Free Mesothelioma Information Packet

David M. Jablons M.D.


Born and raised in New York City, Dr. David M. Jablons graduated from Yale with a Bachelor of Arts in American Literature in 1979 and later graduated from Albany Medical College of Union University New York with his Medical Degree in 1984. His accomplishments are numerous and begin in his fourth year of Medical College when he won a preceptorship at the National Cancer Institute for clinical science training, which ignited his interest in translational science. His medical career continued with his surgical residency at Tufts-New England Medical Center in Boston. After his residency he completed his surgical oncology fellowship at the National Cancer Institute, which focused on tumor immunology and immunotherapy.

Dr. Jablons advanced cardiothoracic training stems from his training as a fellow under Dr. Wayne Isom at what is now the New York Presbyterian-Weill Cornell Medical Center and under Dr. Robert Ginsburg at Memorial Sloan-Kettering Medical Center. He was also trained in lung transplantation at Brigham & Women’s Hospital by Dr. David Sugarbaker. Several times throughout his educational career and after Dr. Jablons has worked for the United States Navy. He was a Surgical Intern of the Naval Hospital from 1984 to 1985 and an Attending of Cardiothoracic Surgery at the Naval Medical Center from 1993 to 1994. He also worked at the Fleet Hospital from 1986 to 1991 as a Staff Surgeon earning the rank of Lieutenant Commander of the Medical Corps.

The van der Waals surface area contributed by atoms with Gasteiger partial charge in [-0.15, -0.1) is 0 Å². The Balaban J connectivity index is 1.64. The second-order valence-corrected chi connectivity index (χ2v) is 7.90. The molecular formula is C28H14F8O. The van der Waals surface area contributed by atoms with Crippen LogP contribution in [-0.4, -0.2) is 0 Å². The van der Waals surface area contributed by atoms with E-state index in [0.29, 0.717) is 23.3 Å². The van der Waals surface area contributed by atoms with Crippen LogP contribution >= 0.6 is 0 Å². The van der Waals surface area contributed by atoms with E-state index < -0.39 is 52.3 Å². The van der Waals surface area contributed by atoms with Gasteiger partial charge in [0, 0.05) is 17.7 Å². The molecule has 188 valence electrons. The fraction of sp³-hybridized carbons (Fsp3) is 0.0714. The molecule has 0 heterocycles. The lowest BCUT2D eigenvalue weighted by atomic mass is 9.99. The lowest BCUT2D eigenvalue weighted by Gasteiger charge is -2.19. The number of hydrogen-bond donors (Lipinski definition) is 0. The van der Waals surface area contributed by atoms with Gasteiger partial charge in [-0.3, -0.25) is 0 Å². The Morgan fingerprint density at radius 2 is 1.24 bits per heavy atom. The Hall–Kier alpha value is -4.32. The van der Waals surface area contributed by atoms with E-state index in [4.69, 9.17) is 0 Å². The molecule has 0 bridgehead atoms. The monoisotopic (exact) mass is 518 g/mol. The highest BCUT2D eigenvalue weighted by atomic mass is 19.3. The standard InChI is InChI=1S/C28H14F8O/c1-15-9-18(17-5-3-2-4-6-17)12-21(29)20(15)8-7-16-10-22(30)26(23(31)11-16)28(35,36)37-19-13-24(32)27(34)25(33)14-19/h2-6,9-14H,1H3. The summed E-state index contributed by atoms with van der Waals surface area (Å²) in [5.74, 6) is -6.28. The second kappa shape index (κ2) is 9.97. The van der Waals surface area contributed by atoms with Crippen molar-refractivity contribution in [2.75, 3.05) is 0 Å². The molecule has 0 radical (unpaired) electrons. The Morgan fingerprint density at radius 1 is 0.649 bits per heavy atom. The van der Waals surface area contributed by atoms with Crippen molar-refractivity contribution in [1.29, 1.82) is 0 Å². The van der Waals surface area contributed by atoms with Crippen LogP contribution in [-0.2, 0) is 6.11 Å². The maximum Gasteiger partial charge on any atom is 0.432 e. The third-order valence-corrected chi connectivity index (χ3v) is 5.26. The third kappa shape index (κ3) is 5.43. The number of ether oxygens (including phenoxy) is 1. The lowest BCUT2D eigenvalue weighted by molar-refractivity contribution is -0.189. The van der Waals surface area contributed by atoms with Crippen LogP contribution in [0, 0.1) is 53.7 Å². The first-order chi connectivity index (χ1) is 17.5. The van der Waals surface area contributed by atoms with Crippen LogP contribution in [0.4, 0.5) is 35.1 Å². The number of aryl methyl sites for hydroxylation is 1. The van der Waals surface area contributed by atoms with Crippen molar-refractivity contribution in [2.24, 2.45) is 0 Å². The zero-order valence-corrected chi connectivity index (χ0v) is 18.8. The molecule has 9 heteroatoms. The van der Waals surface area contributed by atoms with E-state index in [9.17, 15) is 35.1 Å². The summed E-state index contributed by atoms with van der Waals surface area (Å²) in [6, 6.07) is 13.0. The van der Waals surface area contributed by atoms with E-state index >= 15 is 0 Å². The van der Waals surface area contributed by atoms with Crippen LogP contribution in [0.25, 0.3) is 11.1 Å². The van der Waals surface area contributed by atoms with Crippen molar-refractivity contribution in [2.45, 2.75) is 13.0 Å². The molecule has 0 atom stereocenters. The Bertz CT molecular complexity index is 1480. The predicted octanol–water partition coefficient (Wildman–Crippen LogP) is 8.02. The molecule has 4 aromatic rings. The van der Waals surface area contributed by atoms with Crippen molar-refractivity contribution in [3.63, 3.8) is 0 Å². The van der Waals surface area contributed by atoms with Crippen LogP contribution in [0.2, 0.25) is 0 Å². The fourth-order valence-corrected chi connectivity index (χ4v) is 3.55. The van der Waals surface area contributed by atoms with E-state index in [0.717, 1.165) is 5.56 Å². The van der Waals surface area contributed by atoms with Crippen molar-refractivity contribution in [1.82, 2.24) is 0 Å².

Dr. Jablons is currently a Professor in Thoracic Oncology and the Chief of General Surgery at the University of California San Francisco. While a Professor and Chief of the Section of General Surgery, he is also the Program Leader of Thoracic Oncology at the Helen Diller Family Comprehensive Cancer Center and the Director of the Thoracic Oncology Lab both associated with the University of California San Francisco. During his time at UCSF he has focused his research on molecular biology and genomics. Working alongside several other doctors, he has been committed to finding new therapies for lung cancer and mesothelioma. His work has also led him to recognize the importance of tissue banking, which preserves tissues from patients who are undergoing surgery.

As of recent, Dr. Jablons and his fellow doctors have created one of the largest thoracic tissue banks in the world with almost one-thousand specimens of tumor and matched normal tissue. The significance of this tissue bank is great as it allows for important research to be done on the cancer biology of tumors. Dr. Jablons is also a proponent of positron emission tomography with F18-flouro deoxygluclose, which would be used during the staging and preoperative evaluations of malignant pleural mesothelioma.

  • University of Califonia San Francisco Medical Center. Physician Profile.

Last modified: December 24, 2010.